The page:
Indiana University Bloomington

Religion Goes to Court

How should courts decide what counts as religious and what does not count as religious? Would it be a good idea if religious studies scholars testified as expert witnesses in court to assist juries and judges? As an example, if a law gives a person an exemption from the law if that person has religious objections to the law, how does a court decide whether the objection is actually religious? Or as another, if a law prohibits government funding of religious activities, how does a court know which activities are religious and which are not?

This question was posed by Professor Winnifred Sullivan of the Indiana University Bloomington Religious Studies Department. Professor Sullivan’s work focuses on the intersection of religion and law in the modern period, the phenomenology of modern religion as it is shaped in its encounter with law, and the anthropology of law. She is currently the chair of the religious studies department in Bloomington and teaches courses on the politics of religious freedom, the trial of Joan of Arc, and contemporary theories of religion.

2 Responses to “Religion Goes to Court”

  1. Sarah Kissel

    A concept I always find myself returning to when attempting to distinguish the boundaries of the law (or the boundaries of anything, really) is intentionality. It strikes me as an impossible task for courts to interpret behavior or statements as decidedly religious or secular, that in itself being a false binary. A contemporary example that comes to mind is the issue of yoga in public schools — some people take issue because it seems like structured, curricular devotion in an arena meant to be without religion, but supporters claim that it’s not meant to be religious, and therefore isn’t. From a practical legal standpoint however, this litmus test is unsatisfying because it basically boils down to taking the individual’s word for it; only they can be the judge of their religious behavior because only they are privy to the motivations behind their words and deeds. It’s not an answer I like, but the answer seems to be connected to the individual’s intent, and therefore the individual’s testimony, rather than “proof” in the nice, neat, easily-confirmable sense.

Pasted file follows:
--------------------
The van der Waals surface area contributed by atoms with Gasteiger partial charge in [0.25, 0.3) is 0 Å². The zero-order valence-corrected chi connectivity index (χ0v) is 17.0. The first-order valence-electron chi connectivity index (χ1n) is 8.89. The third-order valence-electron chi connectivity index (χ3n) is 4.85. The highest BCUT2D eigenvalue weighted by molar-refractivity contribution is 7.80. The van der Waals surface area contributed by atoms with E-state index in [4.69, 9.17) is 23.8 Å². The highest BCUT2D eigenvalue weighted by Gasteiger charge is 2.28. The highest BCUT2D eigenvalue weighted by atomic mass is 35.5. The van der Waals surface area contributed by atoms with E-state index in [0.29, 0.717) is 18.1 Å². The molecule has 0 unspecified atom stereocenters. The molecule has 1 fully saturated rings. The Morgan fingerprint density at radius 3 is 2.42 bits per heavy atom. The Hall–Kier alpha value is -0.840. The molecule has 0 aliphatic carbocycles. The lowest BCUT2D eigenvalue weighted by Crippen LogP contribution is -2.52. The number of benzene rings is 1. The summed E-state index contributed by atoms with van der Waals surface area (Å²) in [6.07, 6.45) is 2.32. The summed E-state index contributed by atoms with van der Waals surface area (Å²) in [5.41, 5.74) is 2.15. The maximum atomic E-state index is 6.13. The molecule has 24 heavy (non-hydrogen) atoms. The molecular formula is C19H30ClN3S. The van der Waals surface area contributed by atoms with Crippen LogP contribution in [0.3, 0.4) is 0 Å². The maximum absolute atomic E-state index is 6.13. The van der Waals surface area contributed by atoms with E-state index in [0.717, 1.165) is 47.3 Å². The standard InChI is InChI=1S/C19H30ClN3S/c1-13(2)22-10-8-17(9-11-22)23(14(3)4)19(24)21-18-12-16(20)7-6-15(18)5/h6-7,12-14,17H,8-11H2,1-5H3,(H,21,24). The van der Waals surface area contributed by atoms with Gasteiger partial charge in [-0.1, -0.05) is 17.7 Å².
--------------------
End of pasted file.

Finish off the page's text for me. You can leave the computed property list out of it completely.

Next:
2. Michael S. E. Wilson (Zeke)

    Like what Sarah was saying, “proof” or authenticity is so difficult to work with here. Especially if we consider how Indiana storefronts are technically allowed to not serve people based on their sexual orientation–you can quote “religious reasoning” all day long, even if you don not identify with a faith that rejects / does not accept any kinds of sexuality other than heterosexuality. Personal religion was a main argument used for this, in fact, and that proved very toxic and debilitating for the LGBTQ community.

    In terms of government funding for religions, I don’t know–that’s tricky because, as with a lot of private groups, I’d lean towards no? As in, religious groups should find their own funding? I think separation of Church and State is a pretty good rule of thumb here. That being said, I think religious studies scholars would be excellent aids to juries in court to help assist and navigate through complicated religious issues, acting as sources of knowledge and direction for the ins and outs of a particular religion (ideally).



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